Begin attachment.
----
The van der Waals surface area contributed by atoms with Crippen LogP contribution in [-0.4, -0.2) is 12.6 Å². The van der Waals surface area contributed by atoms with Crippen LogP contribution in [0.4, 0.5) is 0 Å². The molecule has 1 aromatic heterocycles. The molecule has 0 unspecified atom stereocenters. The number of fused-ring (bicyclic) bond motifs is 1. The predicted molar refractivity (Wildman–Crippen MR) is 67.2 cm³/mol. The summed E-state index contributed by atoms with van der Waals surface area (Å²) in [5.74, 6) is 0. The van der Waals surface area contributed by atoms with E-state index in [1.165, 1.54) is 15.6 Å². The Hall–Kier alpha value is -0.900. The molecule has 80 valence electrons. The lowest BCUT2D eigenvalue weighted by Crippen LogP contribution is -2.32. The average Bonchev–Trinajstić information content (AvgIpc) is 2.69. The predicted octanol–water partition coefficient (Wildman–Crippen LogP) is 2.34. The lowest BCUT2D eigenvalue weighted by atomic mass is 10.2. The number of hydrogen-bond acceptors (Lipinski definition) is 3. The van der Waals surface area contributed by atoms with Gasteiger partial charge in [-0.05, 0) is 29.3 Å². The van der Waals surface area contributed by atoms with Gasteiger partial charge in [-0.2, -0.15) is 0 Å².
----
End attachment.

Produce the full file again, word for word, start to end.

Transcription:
The van der Waals surface area contributed by atoms with Crippen LogP contribution in [-0.4, -0.2) is 12.6 Å². The van der Waals surface area contributed by atoms with Crippen LogP contribution in [0.4, 0.5) is 0 Å². The molecule has 1 aromatic heterocycles. The molecule has 0 unspecified atom stereocenters. The number of fused-ring (bicyclic) bond motifs is 1. The predicted molar refractivity (Wildman–Crippen MR) is 67.2 cm³/mol. The summed E-state index contributed by atoms with van der Waals surface area (Å²) in [5.74, 6) is 0. The van der Waals surface area contributed by atoms with E-state index in [1.165, 1.54) is 15.6 Å². The Hall–Kier alpha value is -0.900. The molecule has 80 valence electrons. The lowest BCUT2D eigenvalue weighted by Crippen LogP contribution is -2.32. The average Bonchev–Trinajstić information content (AvgIpc) is 2.69. The predicted octanol–water partition coefficient (Wildman–Crippen LogP) is 2.34. The lowest BCUT2D eigenvalue weighted by atomic mass is 10.2. The number of hydrogen-bond acceptors (Lipinski definition) is 3. The van der Waals surface area contributed by atoms with Gasteiger partial charge in [-0.05, 0) is 29.3 Å². The van der Waals surface area contributed by atoms with Gasteiger partial charge in [-0.2, -0.15) is 0 Å².